The Salina Journal from Salina, Kansas on April 29, 2001 · Page 4
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The Salina Journal from Salina, Kansas · Page 4

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Salina, Kansas
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Sunday, April 29, 2001
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Page 4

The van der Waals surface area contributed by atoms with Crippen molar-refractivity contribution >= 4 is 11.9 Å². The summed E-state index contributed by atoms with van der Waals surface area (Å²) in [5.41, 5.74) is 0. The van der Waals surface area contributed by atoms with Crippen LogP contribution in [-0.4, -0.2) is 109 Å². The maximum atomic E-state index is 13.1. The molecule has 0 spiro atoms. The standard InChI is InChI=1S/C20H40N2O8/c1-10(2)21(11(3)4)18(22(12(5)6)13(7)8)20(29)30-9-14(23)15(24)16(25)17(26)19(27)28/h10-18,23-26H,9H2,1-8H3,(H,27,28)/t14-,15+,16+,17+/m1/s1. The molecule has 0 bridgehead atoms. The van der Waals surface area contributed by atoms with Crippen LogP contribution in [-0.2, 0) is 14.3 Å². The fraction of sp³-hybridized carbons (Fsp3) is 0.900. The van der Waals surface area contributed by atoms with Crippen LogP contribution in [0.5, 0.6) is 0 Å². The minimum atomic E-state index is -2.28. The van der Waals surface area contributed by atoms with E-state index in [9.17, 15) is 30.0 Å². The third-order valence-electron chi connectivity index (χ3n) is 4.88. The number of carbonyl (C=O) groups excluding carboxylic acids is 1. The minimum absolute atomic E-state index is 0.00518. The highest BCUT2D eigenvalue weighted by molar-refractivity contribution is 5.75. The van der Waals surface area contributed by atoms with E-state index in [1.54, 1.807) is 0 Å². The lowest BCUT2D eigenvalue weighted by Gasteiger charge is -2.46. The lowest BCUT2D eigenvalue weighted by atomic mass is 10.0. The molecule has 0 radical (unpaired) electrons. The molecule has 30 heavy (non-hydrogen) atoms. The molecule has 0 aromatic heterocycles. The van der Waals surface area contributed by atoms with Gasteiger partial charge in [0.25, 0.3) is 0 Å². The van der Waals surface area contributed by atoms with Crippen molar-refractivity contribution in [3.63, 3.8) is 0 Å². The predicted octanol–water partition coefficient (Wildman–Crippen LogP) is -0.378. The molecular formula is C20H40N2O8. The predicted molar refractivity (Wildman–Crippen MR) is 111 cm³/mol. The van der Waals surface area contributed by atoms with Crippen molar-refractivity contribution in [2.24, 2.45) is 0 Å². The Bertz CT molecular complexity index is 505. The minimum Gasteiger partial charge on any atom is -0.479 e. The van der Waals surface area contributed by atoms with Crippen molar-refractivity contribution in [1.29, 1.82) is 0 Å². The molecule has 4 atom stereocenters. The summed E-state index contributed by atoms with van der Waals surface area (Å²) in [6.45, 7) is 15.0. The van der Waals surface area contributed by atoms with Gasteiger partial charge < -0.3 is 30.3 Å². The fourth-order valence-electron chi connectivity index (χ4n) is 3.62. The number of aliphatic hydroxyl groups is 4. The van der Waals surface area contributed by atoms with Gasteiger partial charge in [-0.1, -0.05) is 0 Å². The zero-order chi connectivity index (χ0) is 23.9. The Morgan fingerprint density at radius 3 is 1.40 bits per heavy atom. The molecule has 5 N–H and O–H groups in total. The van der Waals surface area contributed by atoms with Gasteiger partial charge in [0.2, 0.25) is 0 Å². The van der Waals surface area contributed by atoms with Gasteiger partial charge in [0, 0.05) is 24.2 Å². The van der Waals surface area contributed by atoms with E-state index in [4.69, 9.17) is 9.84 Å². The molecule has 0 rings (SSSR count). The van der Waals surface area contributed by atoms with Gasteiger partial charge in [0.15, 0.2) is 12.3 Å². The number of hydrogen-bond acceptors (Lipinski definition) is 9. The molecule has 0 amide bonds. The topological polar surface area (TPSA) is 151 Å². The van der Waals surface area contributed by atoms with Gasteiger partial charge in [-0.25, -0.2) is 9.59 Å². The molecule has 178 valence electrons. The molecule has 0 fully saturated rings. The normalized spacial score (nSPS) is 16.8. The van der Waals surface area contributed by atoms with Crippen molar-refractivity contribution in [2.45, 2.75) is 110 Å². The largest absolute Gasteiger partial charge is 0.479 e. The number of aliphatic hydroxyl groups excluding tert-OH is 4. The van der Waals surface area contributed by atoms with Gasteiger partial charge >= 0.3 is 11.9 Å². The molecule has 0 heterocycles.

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SUNDAY. APRIL 29. 2001 THE SALINA JOURNAL • SCHOOL VIOLENCE Tragedy Averted Student threw loaded rifle aside before he harmed anyone By MARTHA IRVINE The Associated Press • MATTAWA, Wash. - Apple , orchards are blossoming just down the road. But there is one student in Michelle Hansen's honors English class who is not there to see it. . Cory Baadsgaard is, instead, in the county jail, writing letters of apology to classmates he has known since kindergarten — the same ones he forced into a classroom corner using a loaded big-game hunting rifle and swear words many had never heard him use before. "It's hard to write when you're shaking and crying," the 16-year-old said in a letter that his friend, Clint Price, read to the class soon after the April 10 standoff. "I'm so sorry about what I did. ... I never once thought about hurting any of you." No one was hurt, at least not physically, at Wahluke High School. But the anger and sec- ;6nd-guessing linger, and one "question continues to echo in the hallways. "Why?" • It's a question without a satisfactory answer here, or any other place where a student has walked into school with a weapon and a confused mind or bad intentions. According to the National School Safety Center, which began tracking school deaths in 1992, the numbers have dropped The Associated Press Michelle Hansen, a Wahluke High School teacher in Mattawa, Wash., was teaching honors English when Cory Baadsgaard held students hostage April 10. in the past decade. Even so, teen-agers have come of age hearing about rampages so heinous they are now simply referred to with one word: Jonesboro, Paducah, Columbine and Santee among them. The issue has hit especially close to Mattawa, a tiny no-stoplight town nestled in a valley that the Columbia River carved through the red rock and sagebrush of central Washington's high desert. Five years ago in nearby Moses Lake, Barry Loukaitis opened fire on his ninth-grade math class, killing two students and a teacher and seriously injuring another student. Still, students in Mattawa — many of them children of ranchers or farm hands — never really believed it would happen to them. And if it did, the gunman wouldn't be Baadsgaard, a lanky, baby-faced teen who was quick to give a hug. When searching for answers, students in Baadsgaard's class don't mention bullying or teasing. But they do wonder about other factors — among them, violence in movies and video games and guns that, a few believe, are too accessible. "Maybe he was copying what he saw on the news," 16-year-old classmate Marcela Negrete says, later adding, "Maybe he just wanted more attention from us." Megan Hyndman, 17, says, "Looking back, I guess I did see signs that he was having a hard time. He didn't really have a best friend." Several of his classmates knew Baadsgaard was struggling to pass Hansen's class (despite posting what Hansen says were the class's highest standardized reading scores). A smaller number also knew he'd been suicidal. And school officials have since discovered that in the days before he brought the gun to school, he was having trouble adjusting to a new anti-depressant medication. "It's too easy to jump to obvious conclusions about what it is that makes these kids go off," says Peter Scales, a developmental psychologist and senior fellow at Search Institute, a Minneapolis-based youth research center. At Wahluke High School, principal Bob Webb says he plans to assign an adult mentors. Webb says he has little doubt a shooting was averted because of the bonds that have taken hold in this town of 1,800 people (including outlying areas). That closeness, he says, showed itself as Hansen and some of her students made frequent eye contact with Baadsgaard, calmly talking to him as he sat against a classroom wall and tightly gripped the rifle's barrel. Webb and intervention specialist David Garcia then entered the room and kneeled next to Baadsgaard. "You don't want to do this," Webb said whispering into his ear and touching his shoulder Baadsgaard finally threw the gun aside and was led away by authorities. He has since pleaded not guilty to kidnapping and firearms charges and likely will be tried as an adult. Meanwhile, in Hansen's room, students have placed quotations on the room's walls. "To err is human; to forgive is divine." "Hindsight is 20-20." T TRIAL Jurors hear tapes of bomb suspect Church bombing trial depends on how they interpret the old tapes By The Associated Press BIRMINGHAM, Ala. — An FBI tape recording played for a jury Saturday in a church bombing trial showed a former Ku KIux Klansman saying police wouldn't catch him "when I bomb my next church." The tape, among several secretly recorded 35 years ago, was played in the trial of Thomas Blanton Jr. He is charged with murder in the Sept. 15, 1963 „. ^^„^^, bombing of the BLANTON Sixteenth Street Baptist Church that killed four young girls, one of the most notorious crimes of the civil rights era. Jurors began listening to the tapes Friday. On Saturday, jurors heard tapes made while Blanton, 62, was riding around Birmingham in a 1956 Chevy with Klansman and FBI informant Mitchell Burns, who was recruited by the FBI to spend time with Blanton following the bombing. Burns, now 73, testified Saturday that he rode around with Blanton for a couple of years while the FBI recorded their conversations. On one tape, Blanton is heard saying: "They ain't gonna catch me when I bomb my next church." Referring to the September bombing. Burns was heard asking: "How did you do that. Tommy?" Blanton replied: "It wasn't easy I tell you." ' Parts of the tape played Saturday were clear, and parts were very hard to understand. Burns said he only vaguely knew Blanton, but agreed to cooperate with the FBI after an agent showed him photos of the bombing victims — Denise McNair, 11, and Addie Mae Collins, Cynthia Wesley and Carole Robertson, all 14. The FBI had also hid a listening device in Blanton's kitchen after the bombing. Circuit Judge James Garrett ruled Friday that jurors would get to hear IS of the 20 tapes of Blanton and Burns that prosecutors had sought to introduce. Defense attorney John Robbins claims the tapes are unintelligible and don't reflect the context of the conversations, including the ones heard Friday "You've all heard it and each one of you has come up with something different," Robbins said after the tapes were replayed for the news media. On the tape played Friday, Blanton can be heard twice uttering the phrase "plan a bomb" or "plan the bomb." At one point, he appears to justify a meeting with Klansmen at a river bridge one night shortly before the bombing: "You've got to have a meeting to plan a bomb." BRIEFLY Day after crash brings mourning :: NEWTON, Mass. — Flow- eij-s were piled high outside Oak Hill Middle School Saturday as residents gathered tj) rhourn four students killed in a bus crash during a band trip to a festival in Canada. r "It just doesn't seem real to me yet," said seventh grader Laura Kalin as she walked into the school with her mother. Forty-two members of the school band — ages 10 to 13 — were headed to Halifax, Nova Scotia, early Friday when their bus skidded off a highway exit in New Brunswick and overturned several times. Most of the children and five chaperones were sleeping at the time. Two drivers also were on the bus. Hundreds of parents, students and teachers met with grief counselors and members of the clergy "I've spent 39 years working with students, and all those years I've prayed something like this would never happen. Now it has," said Janet Goldrick, Newton's deputy superintendent of schools. The crash remained under investigation, although Royal Canadian Mounted Police said the bus appeared to have taken a wrong exit off the Trans-Canada Highway, six hours from their destination, then failed to negotiate a sharp curve. Pope asks Bush to spare l\/lcVeigh WASHINGTON — Pope John Paul II has asked President Bush to spare the life of Oklahoma City bomber Timothy McVeigh, who is scheduled to be executed May 16. White House spokeswoman Claire Buchan said a letter from John Paul requesting clemency was received this week. She would not reveal the details of the letter. Legal scholars said it appeared Bush had no way to intervene in the execution even if he were inclined to. , McVeigh allowed a Feb. 16 deadline to pass without filing a request for clemency. After that the execution date was set. Under federal rules, McVeigh had one month after his execution date was set to ask the president for consideration. Buchan said Bush believes McVeigh has been treated fairly John Paul regularly asks for clemency for death row inmates whose time is running out. In speeches, he has made several pronouncements against the death penalty NASA overcomes robot-arm problems CAPE CANAVERAL, Fla. — After four days of furious work, NASA overcame crippling computer problems at the international space station Saturday and completed critical robot-arm operations with the astronauts' help. It was slow going, but in the end, the space station's new robot arm successfully handed its 3,000-pound packing crate to space shuttle Endeavour's robot arm. Even before the computer problems, this unprecedented mechanical handshake had been considered the most complicated robotic feat ever attempted in space. AU10 astronauts and cosmonauts on the docked spacecraft were needed for Saturday's extra tricky and nerve-racking operation. "A lot of great relationships start off with a good, firm handshake, and we certainly saw one of those here today," Mission Control said. "It's a whole new dimension for space station assembly." Their triumph helped clear the way for a departure of Endeavour Sunday and an arrival of a Russian Soyuz spacecraft Monday. The Soyuz is carrying Dennis Tito, the world's first space tourist. From Wire Service Reports 1 • Commercial Horticulture • Computer Aided Drafting • Dental Assistant • Diesel Technology • Machine Shop • Refrigeration & Air Conditioning • Welding More Career IVaining Opportunities Available! www.geocities.com/votech.geo Salina Area Technical School 2562 Scanlan Avenue • Salina, KS 67401 785-825-2261 or 1-800-466-7980 Watchbands & Watch Repair oTsr Est. 1884 we L C RS Fine Credit Jewelers It's the little things that matter. 123 N. Santa Fe / 825-0531 Call Merry Maids! Sills aid Screens : Bring this i i in to i : SAVE $20 : a Good through June 30 • ••••••••••••a On Window Cleaning Service Free Estimates merry sanna mSUdL 785-825-8636 ^ 785-263-2778 www.merrvmaids.com YEN CHING Chinese Restsaurant DELIVERY 823-1685 Open 7 days a week Dine In & Carryout 540 S. Broadway 823-2089 Free roaming. Free long distance. Doug Mike From sea to shining sea. Steve \CeUular One National Advantage Mon .^7ri. Sat. 9 -1 CELUUlAROIiiE' with plans starting at just $29.99. Some restrictions may appi/. Dealer ith Cellular (')iic N atioiial Advan age you can iiow call anyone anyiinie froi 11 anywhere for jusl e low mondily ran ;. No more roa ning lees. No more long ilislance charges Plain and simple. • ® 128 N. Santa Fe / Salina, KS 67401 78$-a23^225 A Father's Urge rorgtve, "You are Invited to hear Bud Welch tell his story. Mr.Welch is Catholic and he will share his journey of faith after his daughter was killed in the Oklahoma City bombing. His own searching has led him to befriend MrTimothy McVeigh's father. He has shared his pain and hope all across the country and has agreed to come to Salina. Bud Welch holds a photo of his daughter, Julie, taken shortly before her death in the April 1995 bombing of the federal building in Oklahoma City. Welch wrote in Time Magazine last June,"There's been enough bloodshed...We don't need to have any more.To me the death penalty is vengeance, and vengeance doesn't really help anyone in the healing process. Of course, our first reaction is to strike back. But if we permit ourselves to think through our feelings, we might get to a different place...! think my daughter's position on this would be the same as mine." Thursday, May 10,7:00 p.m. St. Mary's Grade School Ali-Purpose Room 230 E. Cloud St., Salina